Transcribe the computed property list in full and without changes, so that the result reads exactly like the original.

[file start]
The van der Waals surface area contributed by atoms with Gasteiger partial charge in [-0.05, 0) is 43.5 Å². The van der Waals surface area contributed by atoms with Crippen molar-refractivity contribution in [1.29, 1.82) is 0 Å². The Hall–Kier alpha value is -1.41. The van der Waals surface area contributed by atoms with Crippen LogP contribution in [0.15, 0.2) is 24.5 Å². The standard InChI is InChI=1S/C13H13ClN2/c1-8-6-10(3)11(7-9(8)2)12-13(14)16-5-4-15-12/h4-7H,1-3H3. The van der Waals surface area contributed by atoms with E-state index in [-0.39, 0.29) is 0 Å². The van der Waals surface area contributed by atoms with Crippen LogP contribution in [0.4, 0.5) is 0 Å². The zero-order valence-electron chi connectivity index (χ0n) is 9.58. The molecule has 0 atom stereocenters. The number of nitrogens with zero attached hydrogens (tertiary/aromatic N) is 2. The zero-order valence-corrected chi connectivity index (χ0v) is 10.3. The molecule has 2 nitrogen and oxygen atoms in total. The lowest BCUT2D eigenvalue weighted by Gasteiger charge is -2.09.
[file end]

The van der Waals surface area contributed by atoms with Gasteiger partial charge in [-0.05, 0) is 43.5 Å². The van der Waals surface area contributed by atoms with Crippen molar-refractivity contribution in [1.29, 1.82) is 0 Å². The Hall–Kier alpha value is -1.41. The van der Waals surface area contributed by atoms with Crippen LogP contribution in [0.15, 0.2) is 24.5 Å². The standard InChI is InChI=1S/C13H13ClN2/c1-8-6-10(3)11(7-9(8)2)12-13(14)16-5-4-15-12/h4-7H,1-3H3. The van der Waals surface area contributed by atoms with E-state index in [-0.39, 0.29) is 0 Å². The van der Waals surface area contributed by atoms with Crippen LogP contribution in [0.4, 0.5) is 0 Å². The zero-order valence-electron chi connectivity index (χ0n) is 9.58. The molecule has 0 atom stereocenters. The number of nitrogens with zero attached hydrogens (tertiary/aromatic N) is 2. The zero-order valence-corrected chi connectivity index (χ0v) is 10.3. The molecule has 2 nitrogen and oxygen atoms in total. The lowest BCUT2D eigenvalue weighted by Gasteiger charge is -2.09.